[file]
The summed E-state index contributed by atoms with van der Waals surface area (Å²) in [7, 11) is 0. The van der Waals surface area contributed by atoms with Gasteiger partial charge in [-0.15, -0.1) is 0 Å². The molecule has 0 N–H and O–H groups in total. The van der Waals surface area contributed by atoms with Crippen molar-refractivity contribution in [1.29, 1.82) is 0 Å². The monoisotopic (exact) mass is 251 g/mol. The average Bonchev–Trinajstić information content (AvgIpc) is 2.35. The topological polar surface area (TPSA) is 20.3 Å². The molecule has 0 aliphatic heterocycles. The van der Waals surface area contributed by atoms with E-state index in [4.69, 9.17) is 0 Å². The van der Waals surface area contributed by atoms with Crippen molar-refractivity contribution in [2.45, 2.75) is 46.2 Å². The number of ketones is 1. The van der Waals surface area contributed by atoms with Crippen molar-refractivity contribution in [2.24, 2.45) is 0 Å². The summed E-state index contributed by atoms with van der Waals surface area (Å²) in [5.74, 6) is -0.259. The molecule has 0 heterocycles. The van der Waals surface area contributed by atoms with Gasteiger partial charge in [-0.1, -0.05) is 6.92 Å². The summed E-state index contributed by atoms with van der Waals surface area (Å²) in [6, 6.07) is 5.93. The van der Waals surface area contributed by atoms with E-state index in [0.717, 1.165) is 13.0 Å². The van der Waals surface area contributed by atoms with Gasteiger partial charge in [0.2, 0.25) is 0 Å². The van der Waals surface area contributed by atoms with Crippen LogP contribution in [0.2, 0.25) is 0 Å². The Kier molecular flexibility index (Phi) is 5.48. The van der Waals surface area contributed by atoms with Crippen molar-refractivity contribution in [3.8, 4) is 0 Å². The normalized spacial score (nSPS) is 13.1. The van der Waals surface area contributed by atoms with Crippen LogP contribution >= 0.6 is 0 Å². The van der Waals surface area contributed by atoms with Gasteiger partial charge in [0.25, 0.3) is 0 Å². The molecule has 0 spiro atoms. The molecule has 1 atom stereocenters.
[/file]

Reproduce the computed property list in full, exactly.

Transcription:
The summed E-state index contributed by atoms with van der Waals surface area (Å²) in [7, 11) is 0. The van der Waals surface area contributed by atoms with Gasteiger partial charge in [-0.15, -0.1) is 0 Å². The molecule has 0 N–H and O–H groups in total. The van der Waals surface area contributed by atoms with Crippen molar-refractivity contribution in [1.29, 1.82) is 0 Å². The monoisotopic (exact) mass is 251 g/mol. The average Bonchev–Trinajstić information content (AvgIpc) is 2.35. The topological polar surface area (TPSA) is 20.3 Å². The molecule has 0 aliphatic heterocycles. The van der Waals surface area contributed by atoms with E-state index in [4.69, 9.17) is 0 Å². The van der Waals surface area contributed by atoms with Crippen molar-refractivity contribution in [2.45, 2.75) is 46.2 Å². The number of ketones is 1. The van der Waals surface area contributed by atoms with Crippen molar-refractivity contribution in [2.24, 2.45) is 0 Å². The summed E-state index contributed by atoms with van der Waals surface area (Å²) in [5.74, 6) is -0.259. The molecule has 0 heterocycles. The van der Waals surface area contributed by atoms with Gasteiger partial charge in [-0.1, -0.05) is 6.92 Å². The summed E-state index contributed by atoms with van der Waals surface area (Å²) in [6, 6.07) is 5.93. The van der Waals surface area contributed by atoms with E-state index in [0.717, 1.165) is 13.0 Å². The van der Waals surface area contributed by atoms with Gasteiger partial charge in [0.2, 0.25) is 0 Å². The van der Waals surface area contributed by atoms with Crippen LogP contribution in [0.2, 0.25) is 0 Å². The Kier molecular flexibility index (Phi) is 5.48. The van der Waals surface area contributed by atoms with Crippen molar-refractivity contribution in [3.8, 4) is 0 Å². The normalized spacial score (nSPS) is 13.1. The van der Waals surface area contributed by atoms with Crippen LogP contribution >= 0.6 is 0 Å². The van der Waals surface area contributed by atoms with Gasteiger partial charge in [0.25, 0.3) is 0 Å². The molecule has 0 spiro atoms. The molecule has 1 atom stereocenters.